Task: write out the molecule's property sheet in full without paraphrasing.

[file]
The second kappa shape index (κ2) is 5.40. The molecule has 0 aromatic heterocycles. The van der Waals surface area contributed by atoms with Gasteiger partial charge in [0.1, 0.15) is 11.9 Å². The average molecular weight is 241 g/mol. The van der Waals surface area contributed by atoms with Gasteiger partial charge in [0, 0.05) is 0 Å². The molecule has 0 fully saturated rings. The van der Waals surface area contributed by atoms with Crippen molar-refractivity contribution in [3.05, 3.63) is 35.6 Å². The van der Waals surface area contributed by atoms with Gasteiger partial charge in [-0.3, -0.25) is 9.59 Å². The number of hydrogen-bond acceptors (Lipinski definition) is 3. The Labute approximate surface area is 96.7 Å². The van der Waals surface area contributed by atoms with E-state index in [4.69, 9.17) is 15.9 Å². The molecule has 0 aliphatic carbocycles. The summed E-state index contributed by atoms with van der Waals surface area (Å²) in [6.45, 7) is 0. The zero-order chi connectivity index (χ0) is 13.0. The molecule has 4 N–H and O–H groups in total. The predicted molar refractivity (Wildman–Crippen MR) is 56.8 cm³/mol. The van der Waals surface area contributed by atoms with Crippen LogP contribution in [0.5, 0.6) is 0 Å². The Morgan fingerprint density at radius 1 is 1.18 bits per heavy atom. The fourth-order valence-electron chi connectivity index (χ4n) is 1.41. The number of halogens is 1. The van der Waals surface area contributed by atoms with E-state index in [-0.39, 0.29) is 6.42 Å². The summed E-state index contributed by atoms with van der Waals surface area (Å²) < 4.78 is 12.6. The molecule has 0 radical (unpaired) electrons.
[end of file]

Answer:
The second kappa shape index (κ2) is 5.40. The molecule has 0 aromatic heterocycles. The van der Waals surface area contributed by atoms with Gasteiger partial charge in [0.1, 0.15) is 11.9 Å². The average molecular weight is 241 g/mol. The van der Waals surface area contributed by atoms with Gasteiger partial charge in [0, 0.05) is 0 Å². The molecule has 0 fully saturated rings. The van der Waals surface area contributed by atoms with Crippen molar-refractivity contribution in [3.05, 3.63) is 35.6 Å². The van der Waals surface area contributed by atoms with Gasteiger partial charge in [-0.3, -0.25) is 9.59 Å². The number of hydrogen-bond acceptors (Lipinski definition) is 3. The Labute approximate surface area is 96.7 Å². The van der Waals surface area contributed by atoms with E-state index in [4.69, 9.17) is 15.9 Å². The molecule has 0 aliphatic carbocycles. The summed E-state index contributed by atoms with van der Waals surface area (Å²) in [6.45, 7) is 0. The zero-order chi connectivity index (χ0) is 13.0. The molecule has 4 N–H and O–H groups in total. The predicted molar refractivity (Wildman–Crippen MR) is 56.8 cm³/mol. The van der Waals surface area contributed by atoms with Crippen LogP contribution in [0.5, 0.6) is 0 Å². The Morgan fingerprint density at radius 1 is 1.18 bits per heavy atom. The fourth-order valence-electron chi connectivity index (χ4n) is 1.41. The number of halogens is 1. The van der Waals surface area contributed by atoms with E-state index in [-0.39, 0.29) is 6.42 Å². The summed E-state index contributed by atoms with van der Waals surface area (Å²) < 4.78 is 12.6. The molecule has 0 radical (unpaired) electrons.